Pig cells - would you do it?

For some time now researchers outside the EU & the US have been transplanting pig beta cells into humans. It’s all experimental still, but it’s been done in Mexico and New Zealand, plus in many trials with monkeys. The cells are coated with a substance made from seaweed that keeps the immune cells from attacking them, but allows the cells to release insulin into the bloodstream as needed. There are no immunosuppressive drugs needed, like in standard transplants. It’s very controversial, though, of course. Animal to human transplants carry the hypothetical (or very real?) risk of turning the host into a breeding ground for animal viruses to learn how to attack humans. Currently they’re arguing that the pigs used have been isolated on an island for around 200 years and are totally disease free, so it’s ok. Critics say that’s fine, but what happens when the pig-person is later exposed to a pig virus out in the world?

You can do a search and find many articles about this. Here’s just one from this week, about researchers from the University of Minnesota: http://www.newkerala.com/july.php?action=fullnews&id=59851

My question is, if it looks like it would be a total cure or even reduce your insulin needs by 60%, would you do it?

I can’t make up my mind yet. I’m very concerned about the animal to human aspect. However, not only would those cells make insulin (and during “honeymoon”, when I made a below-normal amount, it was so much easier to control sugars than now, when I have zero c-pep!), they would also make c-peptide, which some believe helps to keep blood vessels pliable and perhaps prevent nerve damage. They would also make amylin (which is now available in the US as Symlin, but it’s expensive and still not put into the body in a normal biological way.) Amylin slows stomach emptying, signals “hey, we’re eating, so all’s cool” to the specific receptors in the brain, tells the liver not to release unneccessary glycogen at mealtime and keeps the proper balance of osteoclasts and osteoplasts, keeping your bone from being broken down faster than it’s made (the lack of which is one reason diabetics are at higher risk of osteoporosis.) I have to admit I would be a bit tempted to do the pig thing. Tempted. Not saying for sure. It’s potentially so risky. Man, that’s a tough decision.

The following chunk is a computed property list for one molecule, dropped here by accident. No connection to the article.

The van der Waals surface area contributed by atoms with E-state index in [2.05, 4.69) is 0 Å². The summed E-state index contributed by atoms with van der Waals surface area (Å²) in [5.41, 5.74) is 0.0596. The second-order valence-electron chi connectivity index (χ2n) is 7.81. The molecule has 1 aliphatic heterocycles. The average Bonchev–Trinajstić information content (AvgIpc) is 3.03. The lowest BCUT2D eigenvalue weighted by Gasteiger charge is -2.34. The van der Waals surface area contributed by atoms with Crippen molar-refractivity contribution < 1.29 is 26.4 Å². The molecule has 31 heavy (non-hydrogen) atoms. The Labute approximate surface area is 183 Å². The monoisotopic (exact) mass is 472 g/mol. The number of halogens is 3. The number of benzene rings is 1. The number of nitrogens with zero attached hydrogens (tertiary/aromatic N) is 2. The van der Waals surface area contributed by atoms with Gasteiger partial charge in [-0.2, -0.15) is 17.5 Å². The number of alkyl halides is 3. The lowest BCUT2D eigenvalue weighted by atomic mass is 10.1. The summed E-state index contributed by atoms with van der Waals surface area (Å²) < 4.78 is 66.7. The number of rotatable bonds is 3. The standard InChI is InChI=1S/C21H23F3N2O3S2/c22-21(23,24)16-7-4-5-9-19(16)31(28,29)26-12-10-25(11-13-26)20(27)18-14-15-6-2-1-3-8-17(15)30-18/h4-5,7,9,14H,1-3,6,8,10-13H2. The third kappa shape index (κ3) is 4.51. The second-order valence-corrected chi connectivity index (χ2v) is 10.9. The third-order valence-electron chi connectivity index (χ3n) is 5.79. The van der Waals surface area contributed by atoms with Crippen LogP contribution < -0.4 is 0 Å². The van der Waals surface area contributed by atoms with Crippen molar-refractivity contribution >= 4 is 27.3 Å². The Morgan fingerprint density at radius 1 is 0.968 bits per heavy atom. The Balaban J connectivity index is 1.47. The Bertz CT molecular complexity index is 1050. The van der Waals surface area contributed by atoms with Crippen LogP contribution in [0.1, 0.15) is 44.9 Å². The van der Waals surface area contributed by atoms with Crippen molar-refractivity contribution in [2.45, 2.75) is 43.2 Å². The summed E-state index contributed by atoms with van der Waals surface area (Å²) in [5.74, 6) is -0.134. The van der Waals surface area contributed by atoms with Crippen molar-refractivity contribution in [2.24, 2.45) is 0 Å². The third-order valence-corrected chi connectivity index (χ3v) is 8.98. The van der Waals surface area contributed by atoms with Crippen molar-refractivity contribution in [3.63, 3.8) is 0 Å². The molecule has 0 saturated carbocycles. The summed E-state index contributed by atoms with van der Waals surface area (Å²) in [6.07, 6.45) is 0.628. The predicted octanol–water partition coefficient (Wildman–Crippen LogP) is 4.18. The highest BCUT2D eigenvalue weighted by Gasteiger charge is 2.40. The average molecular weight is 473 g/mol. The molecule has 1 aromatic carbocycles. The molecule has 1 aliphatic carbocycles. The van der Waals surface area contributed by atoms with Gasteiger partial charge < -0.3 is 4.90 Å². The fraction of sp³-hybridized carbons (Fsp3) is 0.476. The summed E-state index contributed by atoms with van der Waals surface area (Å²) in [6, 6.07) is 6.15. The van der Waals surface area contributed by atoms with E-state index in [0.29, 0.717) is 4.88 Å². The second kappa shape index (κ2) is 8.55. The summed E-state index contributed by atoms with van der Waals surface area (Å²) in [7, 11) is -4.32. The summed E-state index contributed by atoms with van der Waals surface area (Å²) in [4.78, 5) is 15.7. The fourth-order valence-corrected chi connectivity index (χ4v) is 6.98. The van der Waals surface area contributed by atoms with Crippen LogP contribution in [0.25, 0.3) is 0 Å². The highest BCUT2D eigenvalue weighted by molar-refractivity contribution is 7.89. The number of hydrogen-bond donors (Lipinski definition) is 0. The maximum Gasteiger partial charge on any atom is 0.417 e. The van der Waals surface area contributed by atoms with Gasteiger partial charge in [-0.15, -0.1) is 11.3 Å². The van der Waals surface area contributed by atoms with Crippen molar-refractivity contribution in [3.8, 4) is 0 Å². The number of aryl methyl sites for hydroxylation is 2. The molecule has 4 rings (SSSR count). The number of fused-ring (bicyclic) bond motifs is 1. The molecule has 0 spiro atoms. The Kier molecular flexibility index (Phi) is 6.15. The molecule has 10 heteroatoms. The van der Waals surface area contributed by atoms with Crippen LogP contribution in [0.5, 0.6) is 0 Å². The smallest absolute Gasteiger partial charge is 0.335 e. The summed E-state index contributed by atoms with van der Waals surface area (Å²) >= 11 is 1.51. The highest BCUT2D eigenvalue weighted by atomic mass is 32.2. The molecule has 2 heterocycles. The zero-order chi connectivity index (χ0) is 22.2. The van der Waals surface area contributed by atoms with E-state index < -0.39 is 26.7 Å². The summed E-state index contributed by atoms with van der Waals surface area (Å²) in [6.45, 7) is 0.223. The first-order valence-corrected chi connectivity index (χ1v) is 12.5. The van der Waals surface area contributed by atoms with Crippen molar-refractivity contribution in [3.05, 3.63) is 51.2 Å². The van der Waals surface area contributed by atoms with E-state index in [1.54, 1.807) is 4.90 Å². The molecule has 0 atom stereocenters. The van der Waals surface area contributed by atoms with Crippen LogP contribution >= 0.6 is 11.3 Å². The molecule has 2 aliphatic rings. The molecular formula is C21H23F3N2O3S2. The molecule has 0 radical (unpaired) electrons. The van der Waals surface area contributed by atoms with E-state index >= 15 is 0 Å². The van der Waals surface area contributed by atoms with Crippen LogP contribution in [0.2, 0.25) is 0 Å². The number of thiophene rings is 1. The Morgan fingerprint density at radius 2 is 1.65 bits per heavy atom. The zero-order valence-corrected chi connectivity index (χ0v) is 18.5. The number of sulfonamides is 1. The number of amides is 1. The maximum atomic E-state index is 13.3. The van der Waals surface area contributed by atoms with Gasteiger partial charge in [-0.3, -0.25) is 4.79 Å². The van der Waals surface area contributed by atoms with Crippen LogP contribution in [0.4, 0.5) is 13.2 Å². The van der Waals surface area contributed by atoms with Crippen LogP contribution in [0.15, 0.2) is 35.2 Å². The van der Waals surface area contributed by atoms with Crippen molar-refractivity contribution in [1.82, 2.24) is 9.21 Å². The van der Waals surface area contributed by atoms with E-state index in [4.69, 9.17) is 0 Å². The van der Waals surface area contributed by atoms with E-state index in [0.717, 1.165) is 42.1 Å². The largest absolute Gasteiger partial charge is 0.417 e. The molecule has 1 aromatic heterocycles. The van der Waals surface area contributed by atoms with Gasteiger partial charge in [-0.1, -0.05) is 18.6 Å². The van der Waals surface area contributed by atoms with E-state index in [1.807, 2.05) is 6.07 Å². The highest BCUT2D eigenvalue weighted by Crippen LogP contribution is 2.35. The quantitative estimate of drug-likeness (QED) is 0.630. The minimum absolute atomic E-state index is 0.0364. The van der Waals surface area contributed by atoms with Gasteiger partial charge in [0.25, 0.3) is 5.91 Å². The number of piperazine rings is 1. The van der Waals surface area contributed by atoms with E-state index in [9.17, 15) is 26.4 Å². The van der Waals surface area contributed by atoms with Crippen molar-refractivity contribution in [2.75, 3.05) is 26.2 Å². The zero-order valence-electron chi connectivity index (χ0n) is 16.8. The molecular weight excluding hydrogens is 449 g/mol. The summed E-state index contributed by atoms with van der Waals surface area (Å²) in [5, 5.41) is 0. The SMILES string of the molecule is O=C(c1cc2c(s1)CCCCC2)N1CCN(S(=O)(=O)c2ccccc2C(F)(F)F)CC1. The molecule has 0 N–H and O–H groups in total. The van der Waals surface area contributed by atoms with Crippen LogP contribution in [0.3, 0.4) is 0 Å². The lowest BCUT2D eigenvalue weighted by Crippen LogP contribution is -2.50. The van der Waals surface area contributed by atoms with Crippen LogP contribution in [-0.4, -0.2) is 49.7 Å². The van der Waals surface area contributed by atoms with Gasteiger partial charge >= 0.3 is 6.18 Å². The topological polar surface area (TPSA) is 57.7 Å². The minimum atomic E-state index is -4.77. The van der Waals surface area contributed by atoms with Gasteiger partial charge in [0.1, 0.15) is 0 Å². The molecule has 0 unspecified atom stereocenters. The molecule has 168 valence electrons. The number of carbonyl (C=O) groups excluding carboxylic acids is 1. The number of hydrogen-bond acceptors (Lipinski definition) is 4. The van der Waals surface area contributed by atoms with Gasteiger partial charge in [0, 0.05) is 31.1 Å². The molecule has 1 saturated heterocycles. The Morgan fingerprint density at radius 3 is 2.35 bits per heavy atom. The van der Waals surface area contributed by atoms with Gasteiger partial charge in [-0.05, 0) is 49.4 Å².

If it was a cure, I’d do it. But I’d never look at bacon the same way again.

“isolated on an island for 200 years and are totally disease free” ? Hmmm. That’s since 1807. It sure shows a lot of foresight on somebody’s part. Sounds too science-fiction to me.

No, really. There was a goup of sailors that actually left an entire… what do you call it… colony (?) of pigs on this island off the coast of New Zealand in the case that someone else wrecked there again they’d not starve. Crazy, huh? It sounds science fiction, but it’s not made up, lol. There are many many articles about this procedure online and in news searches. Here’s a quote from one I just ran across, about the pigs:

Living Cell Technologies has access to remarkably pristine pigs — a herd isolated in the remote, sub-Antarctic Auckland islands since 1852, that has not had contact with modern viruses. “They are free of any known transmissible disease, which is more than you can say about donated human organs,” said Elliot.

Pig cells may cure diabetes

Man’s pig-cell implants still active 10 years on

It was also done in Mexico a few years ago: Diabetic children injected with pig insulin cells

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I’ve been reading off and on about xenotransplantation (the impressive sounding word for this type of thing) for quite a few years. Since I used to get my insulin from Pork, I don’t see getting islet cells from them as a huge concern. One can always come up with hypothetical risks (e.g. we may be invaded by pig eating aliens who confuse us pig cell recipients with real pigs), but I think I’d probably participate if the evidence indicated a good chance of a lasting cure.